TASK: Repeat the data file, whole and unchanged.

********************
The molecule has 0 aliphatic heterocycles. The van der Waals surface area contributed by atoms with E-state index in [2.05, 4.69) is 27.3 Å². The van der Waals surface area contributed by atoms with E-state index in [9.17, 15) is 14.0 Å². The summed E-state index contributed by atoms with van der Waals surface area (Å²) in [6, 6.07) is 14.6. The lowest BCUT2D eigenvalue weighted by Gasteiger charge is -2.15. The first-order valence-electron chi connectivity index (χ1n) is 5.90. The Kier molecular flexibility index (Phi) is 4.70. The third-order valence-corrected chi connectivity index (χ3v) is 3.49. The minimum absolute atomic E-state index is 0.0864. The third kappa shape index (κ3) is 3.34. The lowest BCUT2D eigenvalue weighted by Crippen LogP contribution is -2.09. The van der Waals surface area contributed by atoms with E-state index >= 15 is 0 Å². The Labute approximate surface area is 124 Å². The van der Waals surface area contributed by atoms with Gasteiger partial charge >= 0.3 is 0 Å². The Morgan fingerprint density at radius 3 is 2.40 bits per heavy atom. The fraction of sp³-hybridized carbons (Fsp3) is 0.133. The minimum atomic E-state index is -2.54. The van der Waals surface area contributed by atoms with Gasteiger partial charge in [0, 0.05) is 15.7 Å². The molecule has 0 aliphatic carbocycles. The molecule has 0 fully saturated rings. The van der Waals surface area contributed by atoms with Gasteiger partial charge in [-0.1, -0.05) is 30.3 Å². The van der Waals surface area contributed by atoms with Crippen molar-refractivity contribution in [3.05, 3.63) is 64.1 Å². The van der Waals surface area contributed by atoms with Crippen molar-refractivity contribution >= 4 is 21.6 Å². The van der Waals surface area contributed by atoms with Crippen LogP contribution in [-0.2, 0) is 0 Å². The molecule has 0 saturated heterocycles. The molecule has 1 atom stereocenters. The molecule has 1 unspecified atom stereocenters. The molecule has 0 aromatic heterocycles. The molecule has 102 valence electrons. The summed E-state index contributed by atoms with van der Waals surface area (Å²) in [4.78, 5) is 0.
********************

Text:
The molecule has 0 aliphatic heterocycles. The van der Waals surface area contributed by atoms with E-state index in [2.05, 4.69) is 27.3 Å². The van der Waals surface area contributed by atoms with E-state index in [9.17, 15) is 14.0 Å². The summed E-state index contributed by atoms with van der Waals surface area (Å²) in [6, 6.07) is 14.6. The lowest BCUT2D eigenvalue weighted by Gasteiger charge is -2.15. The first-order valence-electron chi connectivity index (χ1n) is 5.90. The Kier molecular flexibility index (Phi) is 4.70. The third-order valence-corrected chi connectivity index (χ3v) is 3.49. The minimum absolute atomic E-state index is 0.0864. The third kappa shape index (κ3) is 3.34. The lowest BCUT2D eigenvalue weighted by Crippen LogP contribution is -2.09. The van der Waals surface area contributed by atoms with E-state index >= 15 is 0 Å². The Labute approximate surface area is 124 Å². The van der Waals surface area contributed by atoms with Gasteiger partial charge >= 0.3 is 0 Å². The Morgan fingerprint density at radius 3 is 2.40 bits per heavy atom. The fraction of sp³-hybridized carbons (Fsp3) is 0.133. The minimum atomic E-state index is -2.54. The van der Waals surface area contributed by atoms with Gasteiger partial charge in [0, 0.05) is 15.7 Å². The molecule has 0 aliphatic carbocycles. The molecule has 0 fully saturated rings. The van der Waals surface area contributed by atoms with Gasteiger partial charge in [-0.1, -0.05) is 30.3 Å². The van der Waals surface area contributed by atoms with Crippen molar-refractivity contribution in [3.05, 3.63) is 64.1 Å². The van der Waals surface area contributed by atoms with Crippen molar-refractivity contribution >= 4 is 21.6 Å². The van der Waals surface area contributed by atoms with Crippen LogP contribution in [-0.2, 0) is 0 Å². The molecule has 0 saturated heterocycles. The molecule has 1 atom stereocenters. The molecule has 1 unspecified atom stereocenters. The molecule has 0 aromatic heterocycles. The molecule has 102 valence electrons. The summed E-state index contributed by atoms with van der Waals surface area (Å²) in [4.78, 5) is 0.